Open Access Controversy: My response to PaleoJudica blog

A faculty member here at FSU that I work closely with forwarded me this blog post from Jim Davila – Open Access Controversy – on his PaleoJudica blog. Since I couldn’t find a way to add a comment to the post, my response is below. The issue at hand is how does open access work for journals published by societies and associations? I still have more percolating to do, but wanted to get this out now. Read these first:

1. Archeology Institute of America – From the President

2. Ancient World Bloggers (response to the AIA President)


Thank you first of all for commenting on this topic. I think more often than not, faculty are not taking a stance at all, and allowing the conversation to go on without their input. Your response is valuable and necessary for the future of scholarly publishing, whatever that will look like. 


That said, I believe that there are some fundamental misunderstandings in your blog post that I’d like the chance to humbly argue. The cost “to produce top-quality publications” is very quickly changing and nearing closer to zero, with the advent of the internet as a dissemination tool, as you mention. What would the cost be to the AIA if they were to utilize web structures (Open Journal Systems, or WordPress for two examples) to publish the high quality scholarship of the research community? Elizabeth Bartman states that publications are “significantly improved by the contributions of other professionals such as peer reviewers, editors, copywriters, photo editors and designers,” but in most cases the work that makes a publication valuable to the field (peer reviewing and Editorial oversight) is done for free by faculty as part of their service to the community. I do agree that copyediting and design has a cost and skill set associated, but again that becomes negligible when publications live in digital spaces, and in my opinion doesn’t justify an argument against open access from individuals or associations.  


One point overlooked in your post, and the two others linked therein, is that the oft-mentioned “Author pays” model of open access is actually only one business model that is being utilized. And in fact, more than half of the open access journals in existence do NOT charge author publication fees. In a perfect world, open access makes complete sense all along the scholarly publishing cycle, as faculty produce the work for free, review one another’s work for free, edit the collections of that work for free, and ultimately, under open access, have the potential to disseminate that work for free. The argument for societies to move in this direction is simply that there may be a wide, cross-disciplinary audience (cultural studies, anthropologists, historians, sociologists, etc) that could all potentially benefit from the publications of a group like AIA, but will never find them if they are not accessible outside the field-specific literature. Not to say anything of colleagues and peers in developing countries whose libraries (or personal funds) cannot purchase subscriptions or single articles. (See Here for an outline of different business models and the research I quote above.)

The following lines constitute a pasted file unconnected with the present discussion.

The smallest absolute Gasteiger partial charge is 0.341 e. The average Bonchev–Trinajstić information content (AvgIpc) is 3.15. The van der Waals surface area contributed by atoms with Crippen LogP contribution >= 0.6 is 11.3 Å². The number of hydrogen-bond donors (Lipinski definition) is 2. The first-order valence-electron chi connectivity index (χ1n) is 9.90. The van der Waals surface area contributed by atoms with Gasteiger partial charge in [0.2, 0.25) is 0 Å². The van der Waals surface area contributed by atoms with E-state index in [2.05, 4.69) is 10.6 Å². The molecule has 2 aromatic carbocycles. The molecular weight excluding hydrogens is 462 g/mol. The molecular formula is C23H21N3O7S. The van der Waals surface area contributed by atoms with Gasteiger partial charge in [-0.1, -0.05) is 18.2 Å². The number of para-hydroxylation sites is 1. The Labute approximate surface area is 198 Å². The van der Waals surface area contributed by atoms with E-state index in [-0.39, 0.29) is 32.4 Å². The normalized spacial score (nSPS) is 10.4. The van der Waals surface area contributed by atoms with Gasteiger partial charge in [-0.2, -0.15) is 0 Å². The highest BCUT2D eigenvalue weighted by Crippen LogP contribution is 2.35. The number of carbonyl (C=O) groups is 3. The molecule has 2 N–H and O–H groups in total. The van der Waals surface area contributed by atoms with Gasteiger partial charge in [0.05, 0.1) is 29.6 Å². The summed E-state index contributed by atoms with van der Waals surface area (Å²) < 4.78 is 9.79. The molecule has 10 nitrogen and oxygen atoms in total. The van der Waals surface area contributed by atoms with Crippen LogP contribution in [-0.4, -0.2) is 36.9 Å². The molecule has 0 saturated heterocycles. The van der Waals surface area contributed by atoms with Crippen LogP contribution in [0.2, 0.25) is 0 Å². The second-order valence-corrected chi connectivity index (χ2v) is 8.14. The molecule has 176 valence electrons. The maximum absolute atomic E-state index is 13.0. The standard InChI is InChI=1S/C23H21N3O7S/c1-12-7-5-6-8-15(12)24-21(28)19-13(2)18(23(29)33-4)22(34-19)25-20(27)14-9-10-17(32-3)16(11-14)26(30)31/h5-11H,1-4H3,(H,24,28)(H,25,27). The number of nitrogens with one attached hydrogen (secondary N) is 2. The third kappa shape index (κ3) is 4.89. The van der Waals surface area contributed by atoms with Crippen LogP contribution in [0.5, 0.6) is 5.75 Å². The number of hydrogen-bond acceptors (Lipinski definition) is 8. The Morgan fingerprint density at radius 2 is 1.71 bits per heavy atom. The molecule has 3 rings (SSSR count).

As for the bills in congress… the goal is not to undercut the societies who are publishing, but to provide the public with access to world-class research that they are funding by tax dollars. It is also my hope that out of these conversations will develop a adaptable scholarly publishing model that makes sense for all involved, with the exception of major publishing houses that charge exorbitant prices on the backs of free labor. We’ve seen this evolution happen in televison, radio, the music industry, and currently in book publishing. Academic publishing has the opportunity to decide its own fate, right now, and I do hope insights like yours will be included as we move forward. 


Thanks and have a great weekend, 


Micah Vandegrift 


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